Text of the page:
Agents in this group have some clinical or preclinical evidence to support specific biomarkers that are predictive for clinical benefit. These biomarkers are mostly tumor-specific biomarkers, which, when present, can be used to select optimal patients for specific treatment. These agents are mostly inhibitors targeting activated tyrosine kinases, serine/threonine kinases, cell cycle regulators, and/or hormonal receptors. For most of these compounds, there is compelling clinical evidence that the response to therapy is predicted by the presence of specific biomarkers reflecting a clear on-target effect [EGFR mutations ( 8 ), ALK or ROS1 translocation ( 9 , 10 ), Her-2 overexpression ( 11 ), estrogen receptor expression ( 12 )], whereas some other agents in early development lack such clinical association, having only preclinical data [chk1/wee1-TP53 mutation( 13 )]. Many of these agents demonstrate considerable activity in appropriately selected patient populations but appear relatively ineffective when used in an unselected manner ( Figure 1A ). To accelerate development, we recommend the prioritization of radiosensitizer development in compounds or classes for which biomarker-based patient selection is currently available.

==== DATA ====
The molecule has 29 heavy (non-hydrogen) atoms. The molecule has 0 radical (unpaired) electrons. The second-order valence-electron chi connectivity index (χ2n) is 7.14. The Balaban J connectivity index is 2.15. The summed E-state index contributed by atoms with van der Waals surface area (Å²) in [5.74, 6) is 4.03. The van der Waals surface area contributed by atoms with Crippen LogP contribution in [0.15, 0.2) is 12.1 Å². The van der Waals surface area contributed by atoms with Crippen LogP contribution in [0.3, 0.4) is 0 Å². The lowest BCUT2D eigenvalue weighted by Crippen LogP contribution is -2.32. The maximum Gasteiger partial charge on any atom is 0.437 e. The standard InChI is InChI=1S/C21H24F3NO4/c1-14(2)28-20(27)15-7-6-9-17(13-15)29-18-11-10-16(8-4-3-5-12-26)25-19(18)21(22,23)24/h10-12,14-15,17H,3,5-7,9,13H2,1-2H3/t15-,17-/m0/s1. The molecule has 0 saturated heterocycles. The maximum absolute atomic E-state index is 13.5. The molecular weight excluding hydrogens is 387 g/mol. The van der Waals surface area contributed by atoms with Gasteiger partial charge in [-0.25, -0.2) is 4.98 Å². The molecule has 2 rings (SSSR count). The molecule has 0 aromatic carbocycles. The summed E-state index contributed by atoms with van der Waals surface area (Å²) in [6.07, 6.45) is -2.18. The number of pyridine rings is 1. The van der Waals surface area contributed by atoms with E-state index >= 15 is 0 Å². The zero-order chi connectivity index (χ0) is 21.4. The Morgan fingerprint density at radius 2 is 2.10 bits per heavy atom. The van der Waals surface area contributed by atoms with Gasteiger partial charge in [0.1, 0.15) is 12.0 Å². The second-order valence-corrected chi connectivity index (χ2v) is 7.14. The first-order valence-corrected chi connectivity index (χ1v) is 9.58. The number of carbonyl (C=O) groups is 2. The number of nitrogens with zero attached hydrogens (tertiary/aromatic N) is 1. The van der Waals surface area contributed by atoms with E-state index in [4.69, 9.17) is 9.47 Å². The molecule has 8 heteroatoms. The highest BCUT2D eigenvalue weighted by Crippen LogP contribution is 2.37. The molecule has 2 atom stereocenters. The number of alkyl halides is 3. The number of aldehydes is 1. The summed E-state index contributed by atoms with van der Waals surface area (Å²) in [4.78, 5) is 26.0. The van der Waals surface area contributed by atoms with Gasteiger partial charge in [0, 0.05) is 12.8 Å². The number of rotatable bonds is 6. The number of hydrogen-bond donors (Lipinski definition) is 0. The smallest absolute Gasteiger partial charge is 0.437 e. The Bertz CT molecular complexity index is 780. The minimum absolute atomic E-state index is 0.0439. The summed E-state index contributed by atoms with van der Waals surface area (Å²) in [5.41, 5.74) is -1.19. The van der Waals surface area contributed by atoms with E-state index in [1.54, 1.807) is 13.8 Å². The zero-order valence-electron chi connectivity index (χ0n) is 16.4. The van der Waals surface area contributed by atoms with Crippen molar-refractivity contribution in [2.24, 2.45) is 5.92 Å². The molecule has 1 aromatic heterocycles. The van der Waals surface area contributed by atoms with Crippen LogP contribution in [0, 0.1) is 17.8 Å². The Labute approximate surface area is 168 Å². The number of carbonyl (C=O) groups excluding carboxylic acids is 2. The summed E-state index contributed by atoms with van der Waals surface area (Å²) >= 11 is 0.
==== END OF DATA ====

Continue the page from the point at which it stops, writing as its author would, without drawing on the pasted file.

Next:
Figure 1.

Hypothetical examples of Kaplan–Meier overall survival curves comparing drug developments in a selected patient population based on biomarkers vs unselected patient population. A ) Like many drug trials directed at specific populations of patients based on biomarker selection, the initial part of the curve separates early in the targeted agent group (Drug X) compared with the standard of care (SOC) arm, but eventually resistance develops in the majority of these patients. B ) For a trial testing the efficacy of Drug X in an unselected group of patients, practically no real separation is seen in the curves between the experimental (Drug X + SOC) and SOC arms early on; the curves eventually split, and a statistically significant separation occurs later in the trial, with some patients having durable responses.